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Grannies abandon home to take care of their ailing Egerton University student at hospital

By Mercy Kahenda | Published Tue, April 4th 2017 at 00:00, Updated April 3rd 2017 at 20:53 GMT +3
Michael Giatare and his wife Beatrice Wacera checking on their granddaughter Abigael Wacera

NAKURU: Valley Hospital in Nakuru County has become the new home of Beatrice Wanjira, 67, and her husband Michael Gitare, 70. They left their ancestral home in Huhoine village to nurse their granddaughter, Abigael Muthoni, who has been in hospital for the past two months.

Ms Muthoni, a student at Egerton University, was admitted to the hospital with injuries sustained when she jumped out of a moving vehicle in Nakuru town.

Muthoni, 20, is said to have suffered brain damage that has affected her speech, sight and hearing.

The elderly couple took in the third year Bachelor of Education student and catered for her education after her single mother, Florence Muthoni, died in 2012.

At the hospital, Gitare and Wanjira must keep a constant eye on their granddaughter. They help her walk and sit up; they also feed and bathe her.

“This is my new home because I have to be by Muthoni’s bed to ensure that she does not fall,” said Gitare.

Being in a strange town means the couple is at the mercy of well wishers. They are being housed by a good Samaritan in Bahati, approximately 10km from Nakuru town. They commute daily to the hospital.

Speaking to The Standard, Gitare said his granddaughter was a bright student with a lot of promise.

“I am a sad grandfather to see my granddaughter suffer at a time when she should be in class. Look, she is not able to speak or do anything on her own,” he said as he helped Muthoni to sit up.

He said Muthoni’s health challenges had affected the family’s operations. They have not been able to prepare their quarter of an acre for the planting season.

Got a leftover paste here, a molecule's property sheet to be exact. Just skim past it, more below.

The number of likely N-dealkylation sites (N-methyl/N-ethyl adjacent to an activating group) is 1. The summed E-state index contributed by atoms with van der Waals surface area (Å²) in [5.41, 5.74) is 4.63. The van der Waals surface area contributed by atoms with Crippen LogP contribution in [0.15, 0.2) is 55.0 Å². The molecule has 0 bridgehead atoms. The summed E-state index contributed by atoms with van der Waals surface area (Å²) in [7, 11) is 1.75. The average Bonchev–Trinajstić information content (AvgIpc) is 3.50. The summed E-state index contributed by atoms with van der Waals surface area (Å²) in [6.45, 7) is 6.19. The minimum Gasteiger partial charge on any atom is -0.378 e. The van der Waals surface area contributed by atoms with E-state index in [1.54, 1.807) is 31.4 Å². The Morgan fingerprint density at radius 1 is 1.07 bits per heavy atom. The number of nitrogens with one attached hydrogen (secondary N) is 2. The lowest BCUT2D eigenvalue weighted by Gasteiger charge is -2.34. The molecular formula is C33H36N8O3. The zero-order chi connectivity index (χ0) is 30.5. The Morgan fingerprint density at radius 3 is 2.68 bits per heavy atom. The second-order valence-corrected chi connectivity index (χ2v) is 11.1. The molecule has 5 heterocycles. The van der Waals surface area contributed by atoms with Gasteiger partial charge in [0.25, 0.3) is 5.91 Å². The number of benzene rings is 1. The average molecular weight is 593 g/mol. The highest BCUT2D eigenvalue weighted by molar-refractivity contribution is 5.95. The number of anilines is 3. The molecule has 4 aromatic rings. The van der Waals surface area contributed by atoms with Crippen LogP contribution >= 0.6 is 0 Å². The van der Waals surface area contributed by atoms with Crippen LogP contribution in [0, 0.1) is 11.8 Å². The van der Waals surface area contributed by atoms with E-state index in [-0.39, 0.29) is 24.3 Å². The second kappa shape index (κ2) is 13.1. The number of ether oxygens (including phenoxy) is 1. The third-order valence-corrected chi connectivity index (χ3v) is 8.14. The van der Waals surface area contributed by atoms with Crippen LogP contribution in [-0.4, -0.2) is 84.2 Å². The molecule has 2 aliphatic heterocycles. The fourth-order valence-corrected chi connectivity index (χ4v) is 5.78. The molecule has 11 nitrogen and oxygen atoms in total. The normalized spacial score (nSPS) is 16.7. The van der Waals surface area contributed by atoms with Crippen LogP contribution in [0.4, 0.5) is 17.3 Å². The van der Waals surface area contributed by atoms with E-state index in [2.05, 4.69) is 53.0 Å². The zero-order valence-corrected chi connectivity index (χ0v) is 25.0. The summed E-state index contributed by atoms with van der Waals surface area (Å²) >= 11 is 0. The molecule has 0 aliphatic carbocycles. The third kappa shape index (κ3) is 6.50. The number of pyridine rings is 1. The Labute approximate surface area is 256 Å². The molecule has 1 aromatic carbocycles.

The family is also unable to raise money for the hospital bill that has reached Sh1,118,930 and counting. Well-wishers have contributed Sh400,000 so far.

Dairy cow

Gitare depends on farming to earn a living. He has one dairy cow that produces eight litres of milk daily in addition to 150 coffee trees. But even these farming activities have been disrupted.

“Every single day, I pray that I would wake up and find my granddaughter walking. It is difficult to have her in the hospital because I do not have money to pay for the services being rendered to her,” he said.

Moses Oketch, a medical doctor and consultant surgeon who received the patient when she was admitted at the private facility, said she was in a full coma when she was brought in.

“We resuscitated her once she came to the hospital and although she still has a long way to go, she has shown some improvement and is on the road to recovery,” he said.

Surprisingly, two months after the student was admitted in hospital, the perpetrator linked to the accident is still at large.

Gitare has accused the police of laxity, saying they need to speed up their investigations.

“The police seem to be dragging their feet when it comes to arresting the suspect despite having crucial leads,” he said.

Nakuru police boss Joshua Omukata however dismissed the accusations that his officers were reluctant to apprehend the suspect.

“The suspect has not been found. We have even travelled to his home in Elburgon where we were told he has not been seen for the last two years. The case is currently being handled by the Directorate of Criminal Investigations,” Omukata said.